Tsipras used the term "sustainable solution" to refer to a long-standing demand for large parts of Greece's mountainous debts to be written off or rescheduled - something he believes is vital if the Greek economy is to start getting back on its feet after a six-year depression.
Much of that debt is owed to Germany, the biggest contributor to Greece's 240 billion euro bailouts. Any acceptance by Merkel that the money might never be paid back would almost certainly create uproar among the country's politicians and taxpayers.
EU officials question Greek assertions that the debt is asphyxiating the economy. The government's immediate problems are with repaying loans from the IMF and European Central Bank while privately held debt is relatively modest following a major write-down in 2012.
The bulk of the debt is European bailout loans but Athens does not have to start repaying these until 2023. The debt is accruing interest, meaning that it will grow over the next eight years, but the annual rate is below what Italy pays and in any case the interest payments also begin only in 2023.
Read More Commentary: Greece has two options: A deal or chaos
Nevertheless, Tsipras appears to be seeking a gesture on debt from Europe that will allow him to sell a harsh deal to his radical left Syriza party and Greek voters.
Tsipras signalled that without debt relief, he would reject any deal involving curbs on the right of Greek workers to bargain collectively on pay - something that union members elsewhere take for granted.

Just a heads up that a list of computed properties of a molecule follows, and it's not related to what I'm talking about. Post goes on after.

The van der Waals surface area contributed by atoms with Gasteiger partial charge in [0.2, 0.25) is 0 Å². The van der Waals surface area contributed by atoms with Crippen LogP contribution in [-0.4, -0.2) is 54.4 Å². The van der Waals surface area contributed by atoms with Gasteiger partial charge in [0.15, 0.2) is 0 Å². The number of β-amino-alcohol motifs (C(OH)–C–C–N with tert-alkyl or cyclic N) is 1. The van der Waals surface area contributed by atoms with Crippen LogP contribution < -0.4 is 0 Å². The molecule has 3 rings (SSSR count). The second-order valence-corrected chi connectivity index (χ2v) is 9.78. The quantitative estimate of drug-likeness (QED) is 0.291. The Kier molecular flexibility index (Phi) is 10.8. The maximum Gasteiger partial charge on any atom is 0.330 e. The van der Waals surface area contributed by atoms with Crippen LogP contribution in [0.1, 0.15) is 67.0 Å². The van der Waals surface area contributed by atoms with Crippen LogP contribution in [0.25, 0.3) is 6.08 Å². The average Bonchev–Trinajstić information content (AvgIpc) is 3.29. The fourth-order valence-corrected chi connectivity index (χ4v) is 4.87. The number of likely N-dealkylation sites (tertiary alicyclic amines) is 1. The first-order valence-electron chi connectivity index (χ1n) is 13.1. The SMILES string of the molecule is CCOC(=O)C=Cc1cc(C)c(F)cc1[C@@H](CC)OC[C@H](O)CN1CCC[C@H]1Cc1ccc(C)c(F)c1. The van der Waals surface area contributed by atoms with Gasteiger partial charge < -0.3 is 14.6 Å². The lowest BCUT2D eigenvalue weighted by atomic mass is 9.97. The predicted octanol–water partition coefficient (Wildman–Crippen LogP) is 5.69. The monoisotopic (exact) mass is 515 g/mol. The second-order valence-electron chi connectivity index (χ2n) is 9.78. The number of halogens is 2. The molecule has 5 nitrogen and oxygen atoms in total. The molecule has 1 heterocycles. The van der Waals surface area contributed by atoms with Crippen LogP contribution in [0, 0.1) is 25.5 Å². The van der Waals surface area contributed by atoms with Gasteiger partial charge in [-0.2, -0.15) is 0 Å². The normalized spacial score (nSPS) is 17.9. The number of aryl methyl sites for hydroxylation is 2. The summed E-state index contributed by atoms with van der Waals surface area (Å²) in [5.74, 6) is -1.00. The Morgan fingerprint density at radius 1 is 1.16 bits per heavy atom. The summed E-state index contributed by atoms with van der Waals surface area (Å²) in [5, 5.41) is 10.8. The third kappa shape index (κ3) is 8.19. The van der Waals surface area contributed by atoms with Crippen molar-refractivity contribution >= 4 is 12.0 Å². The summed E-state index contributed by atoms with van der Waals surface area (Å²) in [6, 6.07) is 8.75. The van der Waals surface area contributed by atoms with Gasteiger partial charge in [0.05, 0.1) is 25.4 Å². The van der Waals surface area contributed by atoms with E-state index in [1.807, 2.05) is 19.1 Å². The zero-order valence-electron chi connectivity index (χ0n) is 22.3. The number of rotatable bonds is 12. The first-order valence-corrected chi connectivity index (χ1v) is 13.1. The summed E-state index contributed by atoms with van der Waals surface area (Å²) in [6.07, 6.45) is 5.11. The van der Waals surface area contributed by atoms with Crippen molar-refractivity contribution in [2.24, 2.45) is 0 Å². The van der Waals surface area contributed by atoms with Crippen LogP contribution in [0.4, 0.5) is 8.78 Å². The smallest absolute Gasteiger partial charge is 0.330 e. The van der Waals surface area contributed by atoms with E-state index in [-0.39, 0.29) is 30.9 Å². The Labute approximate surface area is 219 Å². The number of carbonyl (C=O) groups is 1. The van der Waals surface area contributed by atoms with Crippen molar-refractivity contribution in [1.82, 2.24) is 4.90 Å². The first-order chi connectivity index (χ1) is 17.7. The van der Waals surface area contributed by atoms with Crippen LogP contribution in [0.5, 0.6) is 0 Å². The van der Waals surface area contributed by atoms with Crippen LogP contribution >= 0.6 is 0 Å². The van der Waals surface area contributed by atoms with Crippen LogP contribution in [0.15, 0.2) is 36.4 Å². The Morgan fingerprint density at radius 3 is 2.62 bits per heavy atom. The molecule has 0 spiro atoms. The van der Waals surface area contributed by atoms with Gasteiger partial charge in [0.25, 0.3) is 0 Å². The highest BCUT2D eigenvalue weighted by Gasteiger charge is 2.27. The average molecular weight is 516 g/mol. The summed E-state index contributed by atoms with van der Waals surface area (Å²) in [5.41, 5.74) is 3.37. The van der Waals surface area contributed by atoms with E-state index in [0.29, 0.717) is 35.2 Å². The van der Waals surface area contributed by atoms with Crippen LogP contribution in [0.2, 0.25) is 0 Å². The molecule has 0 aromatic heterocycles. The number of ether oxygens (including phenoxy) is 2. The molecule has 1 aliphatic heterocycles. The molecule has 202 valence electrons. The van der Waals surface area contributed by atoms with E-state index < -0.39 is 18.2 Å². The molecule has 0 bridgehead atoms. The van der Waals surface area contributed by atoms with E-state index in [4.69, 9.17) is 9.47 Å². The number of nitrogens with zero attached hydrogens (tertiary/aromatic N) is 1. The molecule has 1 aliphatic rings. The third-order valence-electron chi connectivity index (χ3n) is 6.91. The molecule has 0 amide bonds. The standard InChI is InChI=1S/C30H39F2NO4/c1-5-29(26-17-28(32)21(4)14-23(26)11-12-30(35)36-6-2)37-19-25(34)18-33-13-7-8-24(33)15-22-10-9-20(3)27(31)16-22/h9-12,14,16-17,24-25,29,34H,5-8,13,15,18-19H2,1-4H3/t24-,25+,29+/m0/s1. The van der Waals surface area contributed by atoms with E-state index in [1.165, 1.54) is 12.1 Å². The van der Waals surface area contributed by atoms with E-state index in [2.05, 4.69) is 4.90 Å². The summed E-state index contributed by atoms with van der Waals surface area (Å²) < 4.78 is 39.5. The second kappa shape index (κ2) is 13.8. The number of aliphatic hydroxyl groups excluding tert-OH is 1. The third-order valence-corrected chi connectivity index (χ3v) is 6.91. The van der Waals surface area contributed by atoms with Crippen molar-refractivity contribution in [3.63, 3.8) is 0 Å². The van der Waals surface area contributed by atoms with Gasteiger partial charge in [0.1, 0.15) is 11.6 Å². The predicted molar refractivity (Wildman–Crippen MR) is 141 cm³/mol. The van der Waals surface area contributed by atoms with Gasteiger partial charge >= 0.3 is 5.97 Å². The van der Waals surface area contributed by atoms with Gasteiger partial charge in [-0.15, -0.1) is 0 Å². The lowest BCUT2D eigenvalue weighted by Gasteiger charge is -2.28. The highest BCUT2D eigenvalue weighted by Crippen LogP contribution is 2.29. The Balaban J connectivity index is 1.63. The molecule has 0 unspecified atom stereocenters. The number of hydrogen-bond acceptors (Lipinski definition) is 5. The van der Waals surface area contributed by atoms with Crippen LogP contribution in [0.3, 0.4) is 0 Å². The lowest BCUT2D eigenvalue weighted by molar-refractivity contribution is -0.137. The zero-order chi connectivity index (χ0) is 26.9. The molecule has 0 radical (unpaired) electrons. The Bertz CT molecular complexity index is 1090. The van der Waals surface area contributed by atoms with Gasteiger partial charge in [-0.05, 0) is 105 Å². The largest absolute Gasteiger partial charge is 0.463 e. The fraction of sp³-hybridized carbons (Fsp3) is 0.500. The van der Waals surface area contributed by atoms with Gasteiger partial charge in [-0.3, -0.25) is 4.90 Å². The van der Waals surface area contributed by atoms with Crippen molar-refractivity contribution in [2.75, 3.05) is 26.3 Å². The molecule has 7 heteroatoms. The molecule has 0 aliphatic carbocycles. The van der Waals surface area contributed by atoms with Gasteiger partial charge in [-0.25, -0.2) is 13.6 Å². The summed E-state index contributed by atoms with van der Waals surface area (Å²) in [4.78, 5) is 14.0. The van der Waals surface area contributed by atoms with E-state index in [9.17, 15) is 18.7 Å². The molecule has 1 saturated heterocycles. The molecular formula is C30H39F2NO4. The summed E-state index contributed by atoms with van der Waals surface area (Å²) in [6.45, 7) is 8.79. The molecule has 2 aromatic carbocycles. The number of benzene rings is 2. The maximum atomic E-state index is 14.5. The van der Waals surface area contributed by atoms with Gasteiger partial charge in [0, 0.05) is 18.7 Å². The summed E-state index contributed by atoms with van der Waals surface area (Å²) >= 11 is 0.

"If Europe desires the split and the continuation of subjugation, we will make the big decision to say 'no' and fight the battle for the dignity of the people and our national sovereignty," he said.
Government spokesman Gabriel Sakellaridis gave more details on the negotiating stand, such as on the primary surplus - a budget balance that excludes debt repayments - and the creditors' demands for yet more of the austerity that has already radically reduced Greeks' living standards.
"The government seeks a solution which will include a debt relief, low primary surpluses, no wage and pension cuts, an investment package and restarting the economy," he told Agora newspaper.
"Debt relief is not an ideological obsession or a symbolic move, but a necessary condition to relieve people and jumpstart the economy," he added.
The Greek delegation, led by the deputy prime minister and chief negotiator, met European Commission and ECB officials in Brussels for low-key talks late on Saturday afternoon.
On Friday, EU officials said representatives of euro zone member states had formally discussed a series of scenarios, including for the first time one which involved a possible Greek default on the repayment to the IMF due by the end of June.
Athens, which attended a meeting of the official-level Euro Working Group on Thursday, has denied that any such scenario had come up.
Defaulting on a repayment to the IMF, the global lender of last resort, would have profound consequences. The ECB would probably have to halt emergency lending that supports Greek banks, which have suffered huge withdrawals by anxious savers.
Athens would then probably have to impose capital controls on deposit withdrawals and payments abroad in a series of events that would put Greece's future in the euro in grave danger.
But Sakellaridis dismissed such a scenario. "The Greek banking system is steady and solvent, which is being proven every day. Any other theories are just part of the negotiation, a form of (mainly psychological) pressure."
Finance Minister Yanis Varoufakis proposed a debt swap involving the ESM, Europe's bailout mechanism, to help Athens meet a further 6.7 billion euros that it must repay to the ECB in July and August.
Varoufakis played down any possibility of Greece being forced out of the euro. "It is also possible that a comet will hit planet Earth," he told BBC radio. "(But) I don't believe that any sensible European bureaucrat or politician will go down that road."
Asked if the EU and IMF were bluffing, he said: "I hope they are."
--Additional reporting by Costas Pitas in London; Writing by David Stamp.